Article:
The Battle of Ia Drang Still Matters
Revisiting 'We Were Soldiers Once ... And Young'
During the morning of Nov. 14, 1965, hundreds of soldiers from the 1st Battalion, 7th Cavalry Regiment, 1st Cavalry Division began airlifting into a landing zone a few miles east of the Chu Pong massif in west-central Vietnam.
Their mission was to seek and destroy what they believed were disorganized regiments of the North Vietnamese Army fleeing into Cambodia. The opposite was true. Within a few hours after landing, the battalion was fighting for its life as thousands of combat-ready communist troops poured down from the mountain.
The size and organization of the North Vietnamese force surprised the Americans. Remember, this was … 1965. Beyond the air-cavalry troopers, the only other American troops in the country were the 173rd Airborne Brigade, some Marines and special operations advisers. Now the battalion was in the midst of one of the largest and most important American battles in the past 70 years.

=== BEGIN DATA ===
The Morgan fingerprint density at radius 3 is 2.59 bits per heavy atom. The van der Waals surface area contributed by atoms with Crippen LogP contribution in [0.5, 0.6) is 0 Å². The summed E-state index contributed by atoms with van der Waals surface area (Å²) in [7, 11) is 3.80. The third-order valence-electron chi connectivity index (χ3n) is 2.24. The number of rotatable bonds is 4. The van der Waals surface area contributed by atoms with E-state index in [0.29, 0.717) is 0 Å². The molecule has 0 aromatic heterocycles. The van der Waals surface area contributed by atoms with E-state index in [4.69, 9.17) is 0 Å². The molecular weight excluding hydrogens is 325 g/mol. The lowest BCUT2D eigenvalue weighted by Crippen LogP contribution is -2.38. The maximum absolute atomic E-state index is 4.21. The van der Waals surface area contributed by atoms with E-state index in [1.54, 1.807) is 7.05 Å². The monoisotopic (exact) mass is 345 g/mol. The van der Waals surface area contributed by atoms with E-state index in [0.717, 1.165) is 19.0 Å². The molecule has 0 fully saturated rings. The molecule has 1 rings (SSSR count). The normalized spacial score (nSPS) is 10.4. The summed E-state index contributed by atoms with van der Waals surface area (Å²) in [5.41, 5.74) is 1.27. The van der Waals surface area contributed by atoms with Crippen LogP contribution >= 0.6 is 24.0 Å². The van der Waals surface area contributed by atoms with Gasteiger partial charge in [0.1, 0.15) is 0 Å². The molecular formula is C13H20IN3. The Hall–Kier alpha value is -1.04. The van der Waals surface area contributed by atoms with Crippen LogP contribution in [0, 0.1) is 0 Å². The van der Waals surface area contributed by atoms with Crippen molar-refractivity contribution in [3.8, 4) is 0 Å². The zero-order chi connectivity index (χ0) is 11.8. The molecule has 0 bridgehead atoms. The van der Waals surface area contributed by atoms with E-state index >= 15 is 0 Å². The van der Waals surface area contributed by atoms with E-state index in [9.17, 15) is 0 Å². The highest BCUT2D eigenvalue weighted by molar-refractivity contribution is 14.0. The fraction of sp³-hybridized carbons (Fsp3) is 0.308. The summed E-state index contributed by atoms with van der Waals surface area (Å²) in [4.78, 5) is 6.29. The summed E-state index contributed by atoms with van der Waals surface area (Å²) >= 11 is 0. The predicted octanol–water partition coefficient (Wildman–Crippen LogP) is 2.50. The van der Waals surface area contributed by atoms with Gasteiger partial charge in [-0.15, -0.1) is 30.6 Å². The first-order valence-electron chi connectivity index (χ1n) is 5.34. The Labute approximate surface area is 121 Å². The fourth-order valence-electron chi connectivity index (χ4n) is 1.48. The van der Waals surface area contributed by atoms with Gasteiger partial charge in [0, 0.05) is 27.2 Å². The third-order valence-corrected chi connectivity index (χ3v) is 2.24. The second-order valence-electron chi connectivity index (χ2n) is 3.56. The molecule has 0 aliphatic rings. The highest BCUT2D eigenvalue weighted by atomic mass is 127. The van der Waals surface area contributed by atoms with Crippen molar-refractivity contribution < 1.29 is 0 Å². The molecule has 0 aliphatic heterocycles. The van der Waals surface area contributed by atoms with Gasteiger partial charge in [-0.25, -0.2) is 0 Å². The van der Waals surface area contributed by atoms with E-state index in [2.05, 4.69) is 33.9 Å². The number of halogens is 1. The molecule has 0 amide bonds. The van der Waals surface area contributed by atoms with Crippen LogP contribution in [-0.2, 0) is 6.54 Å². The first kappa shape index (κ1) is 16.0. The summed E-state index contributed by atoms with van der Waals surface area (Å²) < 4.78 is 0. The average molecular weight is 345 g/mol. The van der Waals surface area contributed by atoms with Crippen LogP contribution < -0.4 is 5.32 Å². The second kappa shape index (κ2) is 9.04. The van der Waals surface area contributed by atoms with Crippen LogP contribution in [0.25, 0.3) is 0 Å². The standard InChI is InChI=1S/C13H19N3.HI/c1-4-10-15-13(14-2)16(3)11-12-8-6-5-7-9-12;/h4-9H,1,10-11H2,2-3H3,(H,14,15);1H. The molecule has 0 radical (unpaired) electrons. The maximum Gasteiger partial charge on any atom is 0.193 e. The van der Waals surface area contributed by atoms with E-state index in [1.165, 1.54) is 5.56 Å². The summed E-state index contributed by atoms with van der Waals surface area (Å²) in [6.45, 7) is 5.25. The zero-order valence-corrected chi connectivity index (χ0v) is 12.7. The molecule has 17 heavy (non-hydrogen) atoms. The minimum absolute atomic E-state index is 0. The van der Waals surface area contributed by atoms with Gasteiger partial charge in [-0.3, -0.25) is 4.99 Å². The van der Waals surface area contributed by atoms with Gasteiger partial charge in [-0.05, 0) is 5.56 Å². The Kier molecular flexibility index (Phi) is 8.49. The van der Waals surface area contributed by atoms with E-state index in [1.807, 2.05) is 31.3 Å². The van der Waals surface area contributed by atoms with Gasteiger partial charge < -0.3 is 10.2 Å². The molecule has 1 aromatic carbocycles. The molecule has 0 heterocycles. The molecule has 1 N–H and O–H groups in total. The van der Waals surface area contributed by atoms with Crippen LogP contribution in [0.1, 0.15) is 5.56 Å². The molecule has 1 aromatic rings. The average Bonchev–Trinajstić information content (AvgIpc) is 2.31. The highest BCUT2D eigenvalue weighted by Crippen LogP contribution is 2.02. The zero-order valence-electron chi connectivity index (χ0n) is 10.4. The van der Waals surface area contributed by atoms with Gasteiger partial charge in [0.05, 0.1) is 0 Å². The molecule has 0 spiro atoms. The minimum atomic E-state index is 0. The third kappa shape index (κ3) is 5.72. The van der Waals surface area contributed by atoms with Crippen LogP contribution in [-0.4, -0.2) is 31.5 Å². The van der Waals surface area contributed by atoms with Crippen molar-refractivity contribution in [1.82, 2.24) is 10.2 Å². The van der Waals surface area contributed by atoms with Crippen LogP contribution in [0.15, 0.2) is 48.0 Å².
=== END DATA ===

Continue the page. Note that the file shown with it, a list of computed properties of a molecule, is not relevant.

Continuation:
Days later, with hundreds of dead on both sides — most of them Vietnamese — both armies felt they had secured a victory.
Yet U.S. strategic planning was not strategic — commanders stressed finding and destroying the enemy over and over again in tactical engagements. The communists saw the 1st Battalion’s arrival as a trial run for their long-term strategic goal of wearing the Americans down through attrition.
And today, the most definitive written account remains We Were Soldiers Once … And Young.
I first read We Were Soldiers Once … And Young as a teenager after my uncle, a Vietnam combat veteran, gave it to me for Christmas. He also wrote me a letter telling me it was one of the most accurate depictions of the Vietnam War that he ever read.
We Were Soldiers recounts a different and earlier phase of the conflict than my uncle’s war. Hal Moore, who co-authored the book with Joseph Galloway, was a lieutenant colonel and the 1st Battalion’s commander during the Battle of Ia Drang. Galloway, a UPI reporter present at the battle, adds a storyteller’s touch.
Moore is the book’s foundation and was the battalion’s tactical and operational planner. But I think my uncle may have reacted to the liberal use of quotes from riflemen on the ground. These accounts are some of the most horrifying recollections of war that I’ve read.